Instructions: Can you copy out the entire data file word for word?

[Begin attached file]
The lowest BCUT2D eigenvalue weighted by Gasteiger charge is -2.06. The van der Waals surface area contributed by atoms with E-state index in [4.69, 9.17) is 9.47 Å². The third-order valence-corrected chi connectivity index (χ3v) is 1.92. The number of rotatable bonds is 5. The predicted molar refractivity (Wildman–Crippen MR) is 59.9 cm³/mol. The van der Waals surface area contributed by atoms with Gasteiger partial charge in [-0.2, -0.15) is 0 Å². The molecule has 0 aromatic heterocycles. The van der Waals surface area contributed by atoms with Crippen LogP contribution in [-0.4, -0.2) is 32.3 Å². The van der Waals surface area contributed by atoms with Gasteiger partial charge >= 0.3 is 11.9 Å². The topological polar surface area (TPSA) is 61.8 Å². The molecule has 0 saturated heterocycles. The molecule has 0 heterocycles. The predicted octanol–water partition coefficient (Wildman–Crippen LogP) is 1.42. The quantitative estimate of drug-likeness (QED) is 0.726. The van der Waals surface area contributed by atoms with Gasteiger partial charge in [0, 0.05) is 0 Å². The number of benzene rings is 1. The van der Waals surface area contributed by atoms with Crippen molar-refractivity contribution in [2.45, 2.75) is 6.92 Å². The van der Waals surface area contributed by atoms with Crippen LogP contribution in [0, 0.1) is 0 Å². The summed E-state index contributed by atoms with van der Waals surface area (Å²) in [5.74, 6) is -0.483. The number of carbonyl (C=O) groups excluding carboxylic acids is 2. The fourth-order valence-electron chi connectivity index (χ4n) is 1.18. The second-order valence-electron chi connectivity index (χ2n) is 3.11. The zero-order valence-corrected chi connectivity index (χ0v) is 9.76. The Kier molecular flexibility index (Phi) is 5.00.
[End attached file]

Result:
The lowest BCUT2D eigenvalue weighted by Gasteiger charge is -2.06. The van der Waals surface area contributed by atoms with E-state index in [4.69, 9.17) is 9.47 Å². The third-order valence-corrected chi connectivity index (χ3v) is 1.92. The number of rotatable bonds is 5. The predicted molar refractivity (Wildman–Crippen MR) is 59.9 cm³/mol. The van der Waals surface area contributed by atoms with Gasteiger partial charge in [-0.2, -0.15) is 0 Å². The molecule has 0 aromatic heterocycles. The van der Waals surface area contributed by atoms with Crippen LogP contribution in [-0.4, -0.2) is 32.3 Å². The van der Waals surface area contributed by atoms with Gasteiger partial charge >= 0.3 is 11.9 Å². The topological polar surface area (TPSA) is 61.8 Å². The molecule has 0 saturated heterocycles. The molecule has 0 heterocycles. The predicted octanol–water partition coefficient (Wildman–Crippen LogP) is 1.42. The quantitative estimate of drug-likeness (QED) is 0.726. The van der Waals surface area contributed by atoms with Gasteiger partial charge in [0, 0.05) is 0 Å². The number of benzene rings is 1. The van der Waals surface area contributed by atoms with Crippen molar-refractivity contribution in [2.45, 2.75) is 6.92 Å². The van der Waals surface area contributed by atoms with Crippen LogP contribution in [0, 0.1) is 0 Å². The summed E-state index contributed by atoms with van der Waals surface area (Å²) in [5.74, 6) is -0.483. The number of carbonyl (C=O) groups excluding carboxylic acids is 2. The fourth-order valence-electron chi connectivity index (χ4n) is 1.18. The second-order valence-electron chi connectivity index (χ2n) is 3.11. The zero-order valence-corrected chi connectivity index (χ0v) is 9.76. The Kier molecular flexibility index (Phi) is 5.00.